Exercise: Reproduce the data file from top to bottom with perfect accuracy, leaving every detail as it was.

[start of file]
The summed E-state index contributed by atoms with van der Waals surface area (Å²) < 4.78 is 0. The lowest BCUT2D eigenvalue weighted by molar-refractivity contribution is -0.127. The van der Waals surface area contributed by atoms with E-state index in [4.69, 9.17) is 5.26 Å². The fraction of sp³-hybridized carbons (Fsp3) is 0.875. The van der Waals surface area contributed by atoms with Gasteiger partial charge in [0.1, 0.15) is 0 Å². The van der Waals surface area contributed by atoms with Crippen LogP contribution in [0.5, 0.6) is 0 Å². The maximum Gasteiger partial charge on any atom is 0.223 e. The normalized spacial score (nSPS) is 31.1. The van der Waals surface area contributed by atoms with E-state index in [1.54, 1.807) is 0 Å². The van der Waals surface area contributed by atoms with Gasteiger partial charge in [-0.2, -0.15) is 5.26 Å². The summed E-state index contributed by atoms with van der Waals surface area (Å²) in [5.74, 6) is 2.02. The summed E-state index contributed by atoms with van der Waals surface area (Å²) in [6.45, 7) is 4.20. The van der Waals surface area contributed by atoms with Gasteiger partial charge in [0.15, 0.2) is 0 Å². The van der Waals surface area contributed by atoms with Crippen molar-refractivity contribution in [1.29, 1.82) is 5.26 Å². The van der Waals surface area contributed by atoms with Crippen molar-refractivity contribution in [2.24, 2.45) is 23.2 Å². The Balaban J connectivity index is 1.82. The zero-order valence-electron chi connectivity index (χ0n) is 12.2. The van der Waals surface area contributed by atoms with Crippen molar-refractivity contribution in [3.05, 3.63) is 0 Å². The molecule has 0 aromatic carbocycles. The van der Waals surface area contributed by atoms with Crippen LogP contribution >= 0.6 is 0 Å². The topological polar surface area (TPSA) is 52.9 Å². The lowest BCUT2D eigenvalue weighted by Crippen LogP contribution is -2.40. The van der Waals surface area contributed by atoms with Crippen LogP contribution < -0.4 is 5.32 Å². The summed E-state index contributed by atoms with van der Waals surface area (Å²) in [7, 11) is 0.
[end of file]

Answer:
The summed E-state index contributed by atoms with van der Waals surface area (Å²) < 4.78 is 0. The lowest BCUT2D eigenvalue weighted by molar-refractivity contribution is -0.127. The van der Waals surface area contributed by atoms with E-state index in [4.69, 9.17) is 5.26 Å². The fraction of sp³-hybridized carbons (Fsp3) is 0.875. The van der Waals surface area contributed by atoms with Gasteiger partial charge in [0.1, 0.15) is 0 Å². The van der Waals surface area contributed by atoms with Crippen LogP contribution in [0.5, 0.6) is 0 Å². The maximum Gasteiger partial charge on any atom is 0.223 e. The normalized spacial score (nSPS) is 31.1. The van der Waals surface area contributed by atoms with E-state index in [1.54, 1.807) is 0 Å². The van der Waals surface area contributed by atoms with Gasteiger partial charge in [-0.2, -0.15) is 5.26 Å². The summed E-state index contributed by atoms with van der Waals surface area (Å²) in [5.74, 6) is 2.02. The summed E-state index contributed by atoms with van der Waals surface area (Å²) in [6.45, 7) is 4.20. The van der Waals surface area contributed by atoms with Gasteiger partial charge in [0.15, 0.2) is 0 Å². The van der Waals surface area contributed by atoms with Crippen molar-refractivity contribution in [1.29, 1.82) is 5.26 Å². The van der Waals surface area contributed by atoms with Crippen molar-refractivity contribution in [2.24, 2.45) is 23.2 Å². The Balaban J connectivity index is 1.82. The zero-order valence-electron chi connectivity index (χ0n) is 12.2. The van der Waals surface area contributed by atoms with Crippen molar-refractivity contribution in [3.05, 3.63) is 0 Å². The molecule has 0 aromatic carbocycles. The van der Waals surface area contributed by atoms with Crippen LogP contribution >= 0.6 is 0 Å². The topological polar surface area (TPSA) is 52.9 Å². The lowest BCUT2D eigenvalue weighted by Crippen LogP contribution is -2.40. The van der Waals surface area contributed by atoms with Crippen LogP contribution < -0.4 is 5.32 Å². The summed E-state index contributed by atoms with van der Waals surface area (Å²) in [7, 11) is 0.